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Clavius Base, as seen from the cockpit of the Aries Ib lunar shuttle.
|Built by||United States Astronautical Engineering Corps|
The base, located at Clavius crater, is featured in both the novel and film versions of 2001: A Space Odyssey. According to the novel, the base was finished in 1994 by United States Astronautical Engineering Corps. If necessary, the base can be self-sustaining.
As depicted on screen, Clavius Base features some surface features (a landing pad and control tower, together with other ancillary support structures), but the vast majority of the base is located beneath the Lunar surface to protect it from micro-meteoroid impacts and solar radiation. Incoming spacecraft set down on a landing platform beneath a dome which opens as the vessel descends. The landing platform is part of an enormous elevator, which lowers the spacecraft into a cavernous docking bay, illuminated in red.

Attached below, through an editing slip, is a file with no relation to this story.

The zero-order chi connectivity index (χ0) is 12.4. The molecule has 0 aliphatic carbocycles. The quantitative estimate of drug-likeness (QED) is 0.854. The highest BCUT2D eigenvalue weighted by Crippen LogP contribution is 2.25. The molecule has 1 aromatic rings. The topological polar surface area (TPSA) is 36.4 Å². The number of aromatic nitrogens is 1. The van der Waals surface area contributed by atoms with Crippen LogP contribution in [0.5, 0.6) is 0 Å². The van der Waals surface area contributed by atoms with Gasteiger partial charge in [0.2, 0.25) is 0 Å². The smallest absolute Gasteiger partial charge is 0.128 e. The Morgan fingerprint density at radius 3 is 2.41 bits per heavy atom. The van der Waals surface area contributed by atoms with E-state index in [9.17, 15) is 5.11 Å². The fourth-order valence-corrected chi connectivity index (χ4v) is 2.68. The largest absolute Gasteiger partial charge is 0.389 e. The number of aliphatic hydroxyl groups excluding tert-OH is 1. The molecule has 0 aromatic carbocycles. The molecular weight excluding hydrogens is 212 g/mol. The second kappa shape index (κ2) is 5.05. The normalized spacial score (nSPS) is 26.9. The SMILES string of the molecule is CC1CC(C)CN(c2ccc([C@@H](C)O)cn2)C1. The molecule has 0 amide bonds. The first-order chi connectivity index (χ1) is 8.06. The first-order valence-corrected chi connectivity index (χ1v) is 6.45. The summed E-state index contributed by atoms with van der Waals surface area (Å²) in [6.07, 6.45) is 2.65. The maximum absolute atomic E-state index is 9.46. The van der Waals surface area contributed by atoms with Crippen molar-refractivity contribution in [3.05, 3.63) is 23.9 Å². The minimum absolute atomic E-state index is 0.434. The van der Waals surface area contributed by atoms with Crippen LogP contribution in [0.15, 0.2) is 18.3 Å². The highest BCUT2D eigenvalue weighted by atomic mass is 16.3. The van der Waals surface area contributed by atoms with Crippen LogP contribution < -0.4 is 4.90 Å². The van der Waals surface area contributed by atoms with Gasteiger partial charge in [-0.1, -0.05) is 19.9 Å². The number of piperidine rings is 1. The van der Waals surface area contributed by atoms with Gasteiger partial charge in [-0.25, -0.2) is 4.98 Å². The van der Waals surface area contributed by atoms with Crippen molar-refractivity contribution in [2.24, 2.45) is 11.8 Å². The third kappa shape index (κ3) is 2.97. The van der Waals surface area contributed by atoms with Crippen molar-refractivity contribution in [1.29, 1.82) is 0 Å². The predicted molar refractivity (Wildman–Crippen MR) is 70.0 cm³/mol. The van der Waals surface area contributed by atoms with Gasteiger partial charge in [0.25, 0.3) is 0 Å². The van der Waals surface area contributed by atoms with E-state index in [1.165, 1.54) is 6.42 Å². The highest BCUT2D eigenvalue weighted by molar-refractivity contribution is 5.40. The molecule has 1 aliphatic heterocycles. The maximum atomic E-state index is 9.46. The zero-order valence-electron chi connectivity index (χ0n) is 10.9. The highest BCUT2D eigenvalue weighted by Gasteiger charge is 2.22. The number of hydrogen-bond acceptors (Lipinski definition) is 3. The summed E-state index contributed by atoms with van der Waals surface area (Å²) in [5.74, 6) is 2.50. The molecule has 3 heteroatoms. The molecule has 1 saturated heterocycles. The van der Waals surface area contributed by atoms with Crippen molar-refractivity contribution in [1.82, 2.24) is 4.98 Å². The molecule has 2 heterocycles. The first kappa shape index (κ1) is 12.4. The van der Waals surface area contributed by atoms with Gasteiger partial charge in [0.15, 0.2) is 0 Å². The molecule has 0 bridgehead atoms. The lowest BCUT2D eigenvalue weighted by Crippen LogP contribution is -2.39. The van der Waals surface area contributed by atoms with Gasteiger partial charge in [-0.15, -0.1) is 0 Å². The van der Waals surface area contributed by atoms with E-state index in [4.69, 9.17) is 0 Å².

Clavius Base is, apparently, the central focus of American activities on the Moon, and is under the control of the United States Astronautics Agency.
Events at Clavius Base
Clavius Base was placed under a quarantine with the cover story of an epidemic when the Tycho Magnetic Anomaly TMA-1 artifact was excavated. Dr. Heywood R. Floyd traveled to the base to investigate the monolith about 18 months prior to the departure of the spacecraft Discovery on her mission to Jupiter (in the novel, Saturn).
While present at the base, Dr. Floyd met with American lunar officials and notified them that the government was requiring individual security oaths to be taken from each individual on the base.
In Larry Niven's Rainbow Mars, mention is made of a city in Clavius Crater, apparently a reference to Clavius Base from 2001. Stephen Baxter, a collaborator of Clarke's, also mentions a Clavius Base on the moon in his Doctor Who novel The Wheel of Ice.
Clavius Base was also the initial name of Tom Hanks's film production company. That Thing You Do! (1996) and From the Earth to the Moon (1998) were the only projects from his company under that name; it became Playtone (named after the record label in the former) in 2000.
Clavius Base is also the name of Creative and Art Director James H. Dargie's website Claviusbase.com